Iranian women join World Cup celebrations and fight for equal rights26 June 2014

ThisWorldCuphasthrownupplentyofdramasbutdefyingthelawjusttowatchmatchesisnotonethatmanyofusaroundtheworldhavehadtoface. ForwomeninIran,however,itisdifferent.

They are not allowed to enter football stadiums or gather with men to watch sport in public spaces. The ban imposed by state authorities is said to “protect women from the lewd behaviour” of male fans.

The ban goes further with specific measures imposed during the World Cup, such as the prohibition of women from appearing on World Cup billboards. So Iranian broadcasts of matches are delayed by several seconds to censor images of female fans deemed too racy for viewers.

Nevertheless, since the World Cup kicked-off many have been defying the ban by joining the celebrations both in Iran and in Brazil.

Over the weekend, after the match between Iran (known as Team Melli) and Argentina, thousands of female supporters were seen celebrating the team’s plucky performance against Argentina in the streets of the Iranian capital.

Restaurants and cafes in Tehran ignored the ban on broadcasting the World Cup in the presence of women.

“We were told not to turn on the TV because it might create some problems,” a restaurant hostess told CNN by telephone.

In Brazil Iranian female fans have been attending matches in support of their team, who were eventually knocked out of the competition after losing to Bosnia and Herzegovina on Wednesday (25 June).

“(The ban) is a complete nonsense. And so are many other things that the Iranian government does”, said 33 year old Afsoon Shahandeh, who watched the team’s last match at the Arena Fonte Nova stadium, in Salvador, Brazil.

Banned from sport for more than three decades
Earlier this month, female fans and women journalists were banned from attending the World League volleyball matches, an annual men’s international volleyball tournament in Tehran.

Media reports suggest that on the 15 June several Iranian women entered into the Iran v Brazil volleyball match disguised as Brazilian fans.

Iran remains one of the few countries in the world that prohibits women from attending sports matches after a law passed following the Islamic Revolution in 1979.

In 2006, President Mahmoud Ahmedinejad said families including women should be left to attend football matches in special sections of stadiums, but the lifting of the ban was overruled by higher authorities.

Six years later in 2012, women in Iran were banned from watching live public screenings of the UEFA European Championships because of the ‘improper’ nature of the environment.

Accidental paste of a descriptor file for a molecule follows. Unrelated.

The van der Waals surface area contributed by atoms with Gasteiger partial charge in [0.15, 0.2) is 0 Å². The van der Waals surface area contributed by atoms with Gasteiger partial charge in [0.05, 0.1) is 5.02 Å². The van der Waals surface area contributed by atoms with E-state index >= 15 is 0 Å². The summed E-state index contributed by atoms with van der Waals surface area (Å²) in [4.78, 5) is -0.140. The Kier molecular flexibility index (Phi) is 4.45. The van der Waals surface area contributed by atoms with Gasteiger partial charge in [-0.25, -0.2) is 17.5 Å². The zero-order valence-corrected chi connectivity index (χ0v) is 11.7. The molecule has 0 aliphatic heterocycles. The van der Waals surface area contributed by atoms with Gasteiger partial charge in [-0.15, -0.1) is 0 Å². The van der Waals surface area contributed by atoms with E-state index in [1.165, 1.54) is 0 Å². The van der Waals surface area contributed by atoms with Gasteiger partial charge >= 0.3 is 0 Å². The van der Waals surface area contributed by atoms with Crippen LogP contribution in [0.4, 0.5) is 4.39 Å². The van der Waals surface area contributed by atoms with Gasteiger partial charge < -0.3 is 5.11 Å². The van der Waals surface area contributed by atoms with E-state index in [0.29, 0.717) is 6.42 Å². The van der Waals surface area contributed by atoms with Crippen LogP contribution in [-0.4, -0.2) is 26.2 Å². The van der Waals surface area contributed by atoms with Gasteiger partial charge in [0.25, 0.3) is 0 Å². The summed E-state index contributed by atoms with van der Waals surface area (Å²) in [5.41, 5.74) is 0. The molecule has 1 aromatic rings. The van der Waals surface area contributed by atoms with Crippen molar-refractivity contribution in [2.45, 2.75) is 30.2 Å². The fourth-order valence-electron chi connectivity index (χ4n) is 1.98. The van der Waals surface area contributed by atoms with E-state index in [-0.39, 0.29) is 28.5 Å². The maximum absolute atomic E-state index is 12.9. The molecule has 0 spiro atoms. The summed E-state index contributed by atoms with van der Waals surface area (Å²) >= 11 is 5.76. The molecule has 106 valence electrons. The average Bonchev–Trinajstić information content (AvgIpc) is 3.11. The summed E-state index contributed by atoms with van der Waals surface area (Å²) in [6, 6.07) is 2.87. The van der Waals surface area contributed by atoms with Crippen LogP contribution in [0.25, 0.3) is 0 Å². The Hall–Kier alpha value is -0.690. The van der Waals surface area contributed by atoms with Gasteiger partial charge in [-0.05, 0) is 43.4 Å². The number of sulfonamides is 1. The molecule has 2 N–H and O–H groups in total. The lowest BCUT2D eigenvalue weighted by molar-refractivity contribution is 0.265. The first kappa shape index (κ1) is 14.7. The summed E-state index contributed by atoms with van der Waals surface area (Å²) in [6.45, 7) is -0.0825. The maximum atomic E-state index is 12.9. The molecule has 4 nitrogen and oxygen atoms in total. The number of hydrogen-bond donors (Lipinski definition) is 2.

“It is an inappropriate situation when men and women watch football in (movie) theatres together. It is not within the dignity of women to watch football with men”, said Iran’s deputy police commander of social affairs Bahman Kargar.

In November 2013, during a meeting with sports officials FIFA President Sepp Blatter urged Iranian authorities to overturn the rule that forbids women from attending football matches. His call followed a number of other initiatives on the issue in the Middle East and Gulf region.

Empowering women in the Middle East
In recent years, the participation of women and girls in sport has helped challenge gender stereotypes, cultural codes and political strictures in several Middle Eastern countries. The shift has been slow and female fans and sportswomen are still working their way towards equality.

In 2013 Middle Eastern football associations launched a campaign to put women’s games on par with men’s football following a two-day seminar organised by the West Asian Football Federation (WAFF) and the Asian Football Development Project (AFDP).

The meeting argued that women had an equal right to play football, irrespective of culture, religion or race, women’s rights to pursue a professional career, and the need to promote equality on and off the pitch had to be protected.

The AFDP Chairman, and FIFA Vice President, Prince Ali Bin Al Hussein, commented on the importance of the campaign by acknowledging that “an empowered woman further empowers her community.”

Despite the absence in the seminar of Saudi Arabia and Yemen, the Kingdom recently announced the opening of its first sports centre for girls alongside the teaching of physical education in the girls’ schools, contributing for the levelling of sport for both genders.

‘I box because I want to advance myself and my country’
High level women’s sport can play a role in breaking down barriers. Recently formed national teams, such as the Bahrain women’s national team founded in 2003, and the participation of female athletes in international sporting competitions have proved that there is interest and willingness from women in the Middle East and the Gulf to attend and participate in sport.

In November 2009, the first home international of the Palestinian women’s national football team saw 10,000 women watch the match against Jordan on the outskirts of Jerusalem.

To Honey Thajieh, one of the founders of the Palestinian national team and its first captain, the emergence of female team in 2003 was seen as ground-breaking initiative.

“During this time, we had a huge media response: people filmed documentaries and journalists wrote about us. They called us ‘The Dream Team’ because we had emerged from both difficult political circumstances during the Second Intifada and a society dominated by men.”

In 2012, Brunei and Qatar allowed their first female athletes to participate in the London Olympics. Since then, Qatar has promised to welcome female fans in stadiums during the 2022 World Cup.

The Afghan boxer Sadaf Rahimi summed up the desire of women across the sporting world in the region when she told the ‘The Boxing girls of Kabul’ documentary, “I box because I want to advance myself and advance Afghanistan”.

iranian female fans